Great force and animation? Stirring? Vivid? Energetic? They are the
words found in a rave review. Why two accounts so at odds with each other?
It is my guess, and only a guess, that the second description is the
true one -- the one of his heart. The first account was that of a young
writer looking at the old literary lion he soon would replace in the
hearts of the mass audience. He was about to write his first major book
and about to embark on his first major lecture tour. There is, in the
1868 review, the sense of the young writer measuring himself against a
giant. How do you measure up more easily? Knock him down to size a bit.
"A number of factors were at work here," Baetzhold writes perceptively.
"Anxiety to impress his Western readers doubtless contributed to the
jibes at the New York critics. Those critics, by the way, had also
mentioned the huskiness of Dickens' voice, the result of a current cold,
but they had invariably noted that the distraction quickly disappeared
as the performance proceeded." Baetzhold also argues that Twain's "role
of brash humorist" also contributed to the "flippancy" of the review, as
well as "the traditional condescension of the American" toward the
English and their "Englishy" ways. Twain would prove equally flippant in
describing European customs and culture in /The Innocents Abroad./
This seems logical. It also seems logical that, by 1907, Twain was
completely secure in his place as an American author embraced by
England. He no longer had anything to prove as a writer or a platform
"The only man of letters after Dickens whose ultimate place in the
hearts and minds of the vast public was commensurate with the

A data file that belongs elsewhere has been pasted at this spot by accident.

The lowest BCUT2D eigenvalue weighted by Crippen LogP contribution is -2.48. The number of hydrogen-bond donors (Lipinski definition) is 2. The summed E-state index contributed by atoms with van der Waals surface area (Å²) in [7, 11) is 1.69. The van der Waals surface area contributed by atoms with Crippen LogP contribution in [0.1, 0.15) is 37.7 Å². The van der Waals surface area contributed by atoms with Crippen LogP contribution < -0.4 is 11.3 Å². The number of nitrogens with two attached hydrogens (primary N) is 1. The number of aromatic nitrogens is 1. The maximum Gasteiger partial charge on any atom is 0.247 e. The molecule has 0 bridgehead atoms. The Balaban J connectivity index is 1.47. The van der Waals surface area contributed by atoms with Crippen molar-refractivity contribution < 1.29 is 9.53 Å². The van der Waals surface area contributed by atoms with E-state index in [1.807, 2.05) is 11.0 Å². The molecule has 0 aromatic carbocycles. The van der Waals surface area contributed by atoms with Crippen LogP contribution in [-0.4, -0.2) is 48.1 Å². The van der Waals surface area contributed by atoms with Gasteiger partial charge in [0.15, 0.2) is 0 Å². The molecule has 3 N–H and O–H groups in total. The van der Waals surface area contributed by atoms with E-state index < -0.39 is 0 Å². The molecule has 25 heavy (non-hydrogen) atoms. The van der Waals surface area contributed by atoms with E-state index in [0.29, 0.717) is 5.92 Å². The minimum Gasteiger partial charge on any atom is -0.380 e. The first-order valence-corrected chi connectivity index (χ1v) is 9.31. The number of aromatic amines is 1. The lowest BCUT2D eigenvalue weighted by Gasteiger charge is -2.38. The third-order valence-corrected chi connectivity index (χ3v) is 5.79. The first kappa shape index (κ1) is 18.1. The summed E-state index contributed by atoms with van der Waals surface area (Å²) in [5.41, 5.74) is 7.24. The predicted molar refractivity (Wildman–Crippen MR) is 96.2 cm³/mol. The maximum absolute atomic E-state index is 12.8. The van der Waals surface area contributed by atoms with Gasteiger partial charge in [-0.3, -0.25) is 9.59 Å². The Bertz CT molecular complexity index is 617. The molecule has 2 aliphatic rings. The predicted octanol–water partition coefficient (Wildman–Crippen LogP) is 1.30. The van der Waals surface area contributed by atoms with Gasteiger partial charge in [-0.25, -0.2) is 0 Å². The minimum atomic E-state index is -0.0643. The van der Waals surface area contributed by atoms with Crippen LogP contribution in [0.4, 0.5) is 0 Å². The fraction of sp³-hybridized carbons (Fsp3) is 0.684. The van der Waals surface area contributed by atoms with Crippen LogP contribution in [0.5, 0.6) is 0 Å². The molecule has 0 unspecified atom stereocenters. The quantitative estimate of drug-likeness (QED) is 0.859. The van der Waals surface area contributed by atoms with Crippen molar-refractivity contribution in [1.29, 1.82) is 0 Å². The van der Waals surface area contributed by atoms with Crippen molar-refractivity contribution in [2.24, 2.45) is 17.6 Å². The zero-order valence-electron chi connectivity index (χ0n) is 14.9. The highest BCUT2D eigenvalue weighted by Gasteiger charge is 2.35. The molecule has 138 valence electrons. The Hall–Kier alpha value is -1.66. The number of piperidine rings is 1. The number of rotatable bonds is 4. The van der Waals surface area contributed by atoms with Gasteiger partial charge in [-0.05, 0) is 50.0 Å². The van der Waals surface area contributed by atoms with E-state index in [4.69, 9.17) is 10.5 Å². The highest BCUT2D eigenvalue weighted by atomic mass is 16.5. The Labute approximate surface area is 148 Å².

Englisman's was attentive enough to note and remember details of
platform technique," wrote Delancey Ferguson, who, like Wagenknecht, was
a pre-1945 Twain biographer to note some parallels with Dickens.
He could stand shoulder to shoulder to Dickens in every respect. "More
important, Clemens no longer felt the necessity either to impress his
readers with an appeal to American and Western superiority or to 'be
funny,' " wrote Baetzhold. "Hence, the 1907 account may well represent a
truer picture of his reaction to the performance than does the
Howard, by the way, devoted 14 pages to Twain and Dickens in his
landmark 1970 book, /Mark Twain & John Bull: The British Connection. /
The second account also seems more accurate in details. Dickens is
described as tall in the 1868 review, which takes more than a stretch of
the imagination. He becomes "small and slender" in the 1907 dictation.
In this one difference between the two accounts, we may have the long
and the short of it, if you will -- Twain recalling the evening more
clearly almost forty years later than just several days later. Perhaps,
too, Twain's perception was altered by some awareness of just how much
he had in common with Dickens.
And they did have a great deal in common. The preceding is drawn
from the last part of the paper "Mark Twain and Charles Dickens:
Separated At Birth?" The first part details the dozens upon dozens of
personal professional parallels.
Hope some of this helps.